There are many effective treatments for a local or regional recurrence of breast cancer.
Local treatments include surgery and radiation. Systemic (whole-body) treatments include chemotherapy, hormonal therapy, and targeted therapies, such as Herceptin (chemical name: trastuzumab). Find out about a test that may help decide which treatments are right for you.
Which local and systemic therapies you get, and how much, depends on many of the same factors that were important when you were first diagnosed. For starters, what treatments will work best for you depends, in part, on where the cancer comes back and its "personality" features.
Recurrence in the breast
Careful imaging, or pictures of areas inside the body, is critical in determining treatment options. Even if you have already had several imaging tests in order for your doctor to make a diagnosis, you may have more mammography, MRIs, CAT or PET scans, ultrasound, and if necessary, chest X-rays.
If the cancer has come back in the area of the original lumpectomy, but you have no signs of disease elsewhere, then your outlook is probably quite good.
If the cancer came back just as a small lump in your breast, you may need only local treatment. Local treatment is successful in 8 out of 10 women who have a breast cancer recurrence that is limited to the breast.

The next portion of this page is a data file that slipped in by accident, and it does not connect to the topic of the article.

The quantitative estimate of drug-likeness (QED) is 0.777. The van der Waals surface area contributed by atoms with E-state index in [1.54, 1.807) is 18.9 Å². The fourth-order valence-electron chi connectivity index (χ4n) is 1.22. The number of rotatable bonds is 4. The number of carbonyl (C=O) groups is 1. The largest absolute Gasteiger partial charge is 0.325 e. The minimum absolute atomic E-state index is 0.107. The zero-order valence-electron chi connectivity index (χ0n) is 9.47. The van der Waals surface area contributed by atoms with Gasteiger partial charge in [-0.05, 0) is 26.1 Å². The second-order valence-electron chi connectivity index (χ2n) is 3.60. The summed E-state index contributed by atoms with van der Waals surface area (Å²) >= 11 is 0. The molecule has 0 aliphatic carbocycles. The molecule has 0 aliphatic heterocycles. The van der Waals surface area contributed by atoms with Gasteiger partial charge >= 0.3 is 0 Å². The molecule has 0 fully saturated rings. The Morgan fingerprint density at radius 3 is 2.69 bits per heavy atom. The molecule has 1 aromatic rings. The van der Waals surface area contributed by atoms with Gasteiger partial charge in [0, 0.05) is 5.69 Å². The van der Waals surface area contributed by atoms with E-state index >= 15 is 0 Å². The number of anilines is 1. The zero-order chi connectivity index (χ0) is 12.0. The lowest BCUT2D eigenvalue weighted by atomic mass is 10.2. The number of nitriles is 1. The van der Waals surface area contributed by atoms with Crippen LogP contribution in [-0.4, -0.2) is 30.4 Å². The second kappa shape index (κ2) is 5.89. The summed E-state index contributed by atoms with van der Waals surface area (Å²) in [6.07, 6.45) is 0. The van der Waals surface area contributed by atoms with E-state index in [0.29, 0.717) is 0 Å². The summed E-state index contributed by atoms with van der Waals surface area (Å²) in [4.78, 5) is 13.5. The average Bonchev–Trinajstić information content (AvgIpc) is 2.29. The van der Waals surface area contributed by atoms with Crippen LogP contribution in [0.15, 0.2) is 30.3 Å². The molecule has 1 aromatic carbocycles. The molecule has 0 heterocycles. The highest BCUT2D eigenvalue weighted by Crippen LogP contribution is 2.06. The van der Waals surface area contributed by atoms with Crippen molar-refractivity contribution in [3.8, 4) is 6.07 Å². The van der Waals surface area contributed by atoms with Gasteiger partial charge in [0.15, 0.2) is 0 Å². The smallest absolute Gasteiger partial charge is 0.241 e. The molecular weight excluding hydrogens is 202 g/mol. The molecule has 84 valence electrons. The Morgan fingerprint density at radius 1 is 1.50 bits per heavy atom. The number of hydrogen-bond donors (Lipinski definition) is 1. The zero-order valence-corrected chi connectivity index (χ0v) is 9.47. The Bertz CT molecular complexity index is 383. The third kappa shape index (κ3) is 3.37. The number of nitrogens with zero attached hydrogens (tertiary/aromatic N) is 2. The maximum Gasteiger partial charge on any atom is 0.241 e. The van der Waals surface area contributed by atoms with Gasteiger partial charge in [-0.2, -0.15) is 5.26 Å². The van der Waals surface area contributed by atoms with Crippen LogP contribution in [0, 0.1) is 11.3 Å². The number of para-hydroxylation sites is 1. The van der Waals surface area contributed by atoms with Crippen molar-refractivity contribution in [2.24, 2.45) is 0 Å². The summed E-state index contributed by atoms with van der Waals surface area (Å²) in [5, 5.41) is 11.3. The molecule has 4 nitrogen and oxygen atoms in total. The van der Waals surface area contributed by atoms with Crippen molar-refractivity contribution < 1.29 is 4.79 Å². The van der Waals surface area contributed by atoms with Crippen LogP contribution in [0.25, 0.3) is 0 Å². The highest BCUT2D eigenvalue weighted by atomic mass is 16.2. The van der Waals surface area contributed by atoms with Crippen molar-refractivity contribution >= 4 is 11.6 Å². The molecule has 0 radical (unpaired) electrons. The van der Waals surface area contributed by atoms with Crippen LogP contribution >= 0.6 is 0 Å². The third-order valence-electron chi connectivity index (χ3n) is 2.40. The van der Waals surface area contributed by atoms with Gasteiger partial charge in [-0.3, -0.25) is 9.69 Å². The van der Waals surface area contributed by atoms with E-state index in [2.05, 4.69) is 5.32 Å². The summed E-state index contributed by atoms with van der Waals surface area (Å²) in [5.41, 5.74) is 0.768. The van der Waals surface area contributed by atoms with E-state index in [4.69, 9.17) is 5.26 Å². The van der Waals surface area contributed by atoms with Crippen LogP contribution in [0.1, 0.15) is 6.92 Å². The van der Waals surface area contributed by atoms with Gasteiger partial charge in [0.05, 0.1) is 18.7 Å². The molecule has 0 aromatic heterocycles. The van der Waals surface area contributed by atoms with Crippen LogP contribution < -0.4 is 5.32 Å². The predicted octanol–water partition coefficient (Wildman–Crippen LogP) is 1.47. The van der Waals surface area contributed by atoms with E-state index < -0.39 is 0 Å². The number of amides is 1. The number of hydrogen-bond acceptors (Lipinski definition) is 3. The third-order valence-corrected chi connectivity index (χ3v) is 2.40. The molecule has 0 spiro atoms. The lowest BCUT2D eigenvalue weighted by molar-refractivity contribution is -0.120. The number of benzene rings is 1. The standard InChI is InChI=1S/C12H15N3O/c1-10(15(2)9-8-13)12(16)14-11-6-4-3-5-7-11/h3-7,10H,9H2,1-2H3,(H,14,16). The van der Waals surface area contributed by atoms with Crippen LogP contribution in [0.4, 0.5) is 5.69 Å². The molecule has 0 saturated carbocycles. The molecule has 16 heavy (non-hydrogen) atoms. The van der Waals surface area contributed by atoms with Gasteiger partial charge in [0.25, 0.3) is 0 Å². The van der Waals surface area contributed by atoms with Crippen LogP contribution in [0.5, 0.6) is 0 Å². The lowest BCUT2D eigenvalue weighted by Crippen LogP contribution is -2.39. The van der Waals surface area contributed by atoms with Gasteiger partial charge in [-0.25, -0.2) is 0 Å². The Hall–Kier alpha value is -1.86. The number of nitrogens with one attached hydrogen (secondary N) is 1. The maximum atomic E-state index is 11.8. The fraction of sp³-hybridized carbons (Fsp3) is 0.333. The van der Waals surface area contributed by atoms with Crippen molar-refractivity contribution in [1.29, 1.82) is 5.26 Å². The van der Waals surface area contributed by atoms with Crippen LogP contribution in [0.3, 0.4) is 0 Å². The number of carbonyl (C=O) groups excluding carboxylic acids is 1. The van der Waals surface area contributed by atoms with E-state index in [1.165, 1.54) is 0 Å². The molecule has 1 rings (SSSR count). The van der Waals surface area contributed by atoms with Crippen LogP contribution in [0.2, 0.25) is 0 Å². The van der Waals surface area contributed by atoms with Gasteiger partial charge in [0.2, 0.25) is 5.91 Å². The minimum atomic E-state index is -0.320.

If your initial treatment was lumpectomy and radiation therapy, then the standard of care for a recurrence is complete removal of the breast (mastectomy). Another lumpectomy followed by radiation therapy is usually only an option if you haven't had radiation therapy before and your risk of cancer spread is very low. Here are some signs that your situation would be considered encouraging:
- The breast cancer came back only at the place where it first appeared.
- The cancer lump is at most four centimeters wide and can be completely removed.
- The recurrent cancer is not invasive (DCIS [ductal carcinoma in situ]).
- It's been a long time between when you were last treated and when the cancer came back.
- The cancer does not appear to be very aggressive and has not spread to nearby lymph nodes.
If you already had lumpectomy and radiation therapy, you may be able to get into a study or clinical trial using partial breast radiation as an alternative to mastectomy.
If the cancer has some features that are less encouraging, your doctor may recommend some sort of systemic (whole-body) treatment. The purpose of this treatment is to get rid of any cancer cells that might be outside the breast but can't be seen on tests. Find out about systemic (whole-body) treatments here.
Recurrence in the chest wall
Cancer that returns after a mastectomy in the place where the breast used to be is called a chest wall recurrence. You might have surgery first to remove the tumor. But surgery is rarely recommended if you have:
- several tumors that are widely scattered
- a red rash indicating that cancer is spreading through the skin
If you have recurrence within a reconstructed breast, occasionally your doctor may recommend that the flap or implant be removed.